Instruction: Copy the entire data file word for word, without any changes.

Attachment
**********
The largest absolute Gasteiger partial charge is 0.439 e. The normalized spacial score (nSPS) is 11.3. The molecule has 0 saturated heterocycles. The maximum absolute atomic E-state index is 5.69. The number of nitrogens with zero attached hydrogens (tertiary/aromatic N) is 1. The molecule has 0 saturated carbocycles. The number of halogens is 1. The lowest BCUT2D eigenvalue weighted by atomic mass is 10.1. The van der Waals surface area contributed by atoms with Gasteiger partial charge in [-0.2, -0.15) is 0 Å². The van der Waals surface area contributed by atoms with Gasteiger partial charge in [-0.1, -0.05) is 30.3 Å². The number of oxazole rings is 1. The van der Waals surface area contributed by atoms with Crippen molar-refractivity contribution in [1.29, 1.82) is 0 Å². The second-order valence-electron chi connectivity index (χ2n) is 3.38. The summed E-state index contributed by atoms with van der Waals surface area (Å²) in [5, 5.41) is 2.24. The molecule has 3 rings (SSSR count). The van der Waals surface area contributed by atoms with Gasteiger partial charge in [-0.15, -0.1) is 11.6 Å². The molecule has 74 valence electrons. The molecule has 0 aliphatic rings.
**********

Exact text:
The largest absolute Gasteiger partial charge is 0.439 e. The normalized spacial score (nSPS) is 11.3. The molecule has 0 saturated heterocycles. The maximum absolute atomic E-state index is 5.69. The number of nitrogens with zero attached hydrogens (tertiary/aromatic N) is 1. The molecule has 0 saturated carbocycles. The number of halogens is 1. The lowest BCUT2D eigenvalue weighted by atomic mass is 10.1. The van der Waals surface area contributed by atoms with Gasteiger partial charge in [-0.2, -0.15) is 0 Å². The van der Waals surface area contributed by atoms with Gasteiger partial charge in [-0.1, -0.05) is 30.3 Å². The number of oxazole rings is 1. The van der Waals surface area contributed by atoms with Crippen molar-refractivity contribution in [1.29, 1.82) is 0 Å². The second-order valence-electron chi connectivity index (χ2n) is 3.38. The summed E-state index contributed by atoms with van der Waals surface area (Å²) in [5, 5.41) is 2.24. The molecule has 3 rings (SSSR count). The van der Waals surface area contributed by atoms with Gasteiger partial charge in [-0.15, -0.1) is 11.6 Å². The molecule has 74 valence electrons. The molecule has 0 aliphatic rings.